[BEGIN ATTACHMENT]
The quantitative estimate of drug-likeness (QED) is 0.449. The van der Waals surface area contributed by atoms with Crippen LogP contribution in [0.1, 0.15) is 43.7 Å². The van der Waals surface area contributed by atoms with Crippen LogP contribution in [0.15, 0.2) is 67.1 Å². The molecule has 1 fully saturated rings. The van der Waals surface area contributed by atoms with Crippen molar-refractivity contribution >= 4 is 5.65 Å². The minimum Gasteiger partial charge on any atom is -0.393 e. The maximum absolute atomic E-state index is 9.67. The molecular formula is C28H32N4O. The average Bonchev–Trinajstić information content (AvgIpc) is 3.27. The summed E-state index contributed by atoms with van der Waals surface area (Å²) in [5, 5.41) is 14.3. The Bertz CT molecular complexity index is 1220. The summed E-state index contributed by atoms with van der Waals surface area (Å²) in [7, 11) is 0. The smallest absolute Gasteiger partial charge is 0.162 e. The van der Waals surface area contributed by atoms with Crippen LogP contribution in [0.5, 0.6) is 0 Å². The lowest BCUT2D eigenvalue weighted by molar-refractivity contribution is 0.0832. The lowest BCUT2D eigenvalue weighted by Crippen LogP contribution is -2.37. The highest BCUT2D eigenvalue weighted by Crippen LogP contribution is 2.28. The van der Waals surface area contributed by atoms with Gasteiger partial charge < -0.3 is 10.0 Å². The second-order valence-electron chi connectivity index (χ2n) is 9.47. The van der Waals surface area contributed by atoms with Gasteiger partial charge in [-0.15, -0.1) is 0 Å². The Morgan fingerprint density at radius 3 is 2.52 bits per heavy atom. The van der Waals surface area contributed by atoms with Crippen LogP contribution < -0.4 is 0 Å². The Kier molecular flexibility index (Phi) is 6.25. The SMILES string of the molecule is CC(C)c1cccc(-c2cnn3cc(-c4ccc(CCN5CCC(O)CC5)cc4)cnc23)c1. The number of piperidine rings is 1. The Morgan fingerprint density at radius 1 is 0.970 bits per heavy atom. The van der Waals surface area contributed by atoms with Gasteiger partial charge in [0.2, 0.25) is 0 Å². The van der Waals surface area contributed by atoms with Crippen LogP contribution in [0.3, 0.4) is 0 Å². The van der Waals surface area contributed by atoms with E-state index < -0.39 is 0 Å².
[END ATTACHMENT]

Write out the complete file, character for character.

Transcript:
The quantitative estimate of drug-likeness (QED) is 0.449. The van der Waals surface area contributed by atoms with Crippen LogP contribution in [0.1, 0.15) is 43.7 Å². The van der Waals surface area contributed by atoms with Crippen LogP contribution in [0.15, 0.2) is 67.1 Å². The molecule has 1 fully saturated rings. The van der Waals surface area contributed by atoms with Crippen molar-refractivity contribution >= 4 is 5.65 Å². The minimum Gasteiger partial charge on any atom is -0.393 e. The maximum absolute atomic E-state index is 9.67. The molecular formula is C28H32N4O. The average Bonchev–Trinajstić information content (AvgIpc) is 3.27. The summed E-state index contributed by atoms with van der Waals surface area (Å²) in [5, 5.41) is 14.3. The Bertz CT molecular complexity index is 1220. The summed E-state index contributed by atoms with van der Waals surface area (Å²) in [7, 11) is 0. The smallest absolute Gasteiger partial charge is 0.162 e. The van der Waals surface area contributed by atoms with Crippen LogP contribution in [0.5, 0.6) is 0 Å². The lowest BCUT2D eigenvalue weighted by molar-refractivity contribution is 0.0832. The lowest BCUT2D eigenvalue weighted by Crippen LogP contribution is -2.37. The highest BCUT2D eigenvalue weighted by Crippen LogP contribution is 2.28. The van der Waals surface area contributed by atoms with Gasteiger partial charge < -0.3 is 10.0 Å². The second-order valence-electron chi connectivity index (χ2n) is 9.47. The van der Waals surface area contributed by atoms with Gasteiger partial charge in [-0.15, -0.1) is 0 Å². The Morgan fingerprint density at radius 3 is 2.52 bits per heavy atom. The van der Waals surface area contributed by atoms with Crippen LogP contribution < -0.4 is 0 Å². The Kier molecular flexibility index (Phi) is 6.25. The SMILES string of the molecule is CC(C)c1cccc(-c2cnn3cc(-c4ccc(CCN5CCC(O)CC5)cc4)cnc23)c1. The number of piperidine rings is 1. The Morgan fingerprint density at radius 1 is 0.970 bits per heavy atom. The van der Waals surface area contributed by atoms with Gasteiger partial charge in [0.2, 0.25) is 0 Å². The van der Waals surface area contributed by atoms with Crippen LogP contribution in [0.3, 0.4) is 0 Å². The van der Waals surface area contributed by atoms with E-state index < -0.39 is 0 Å².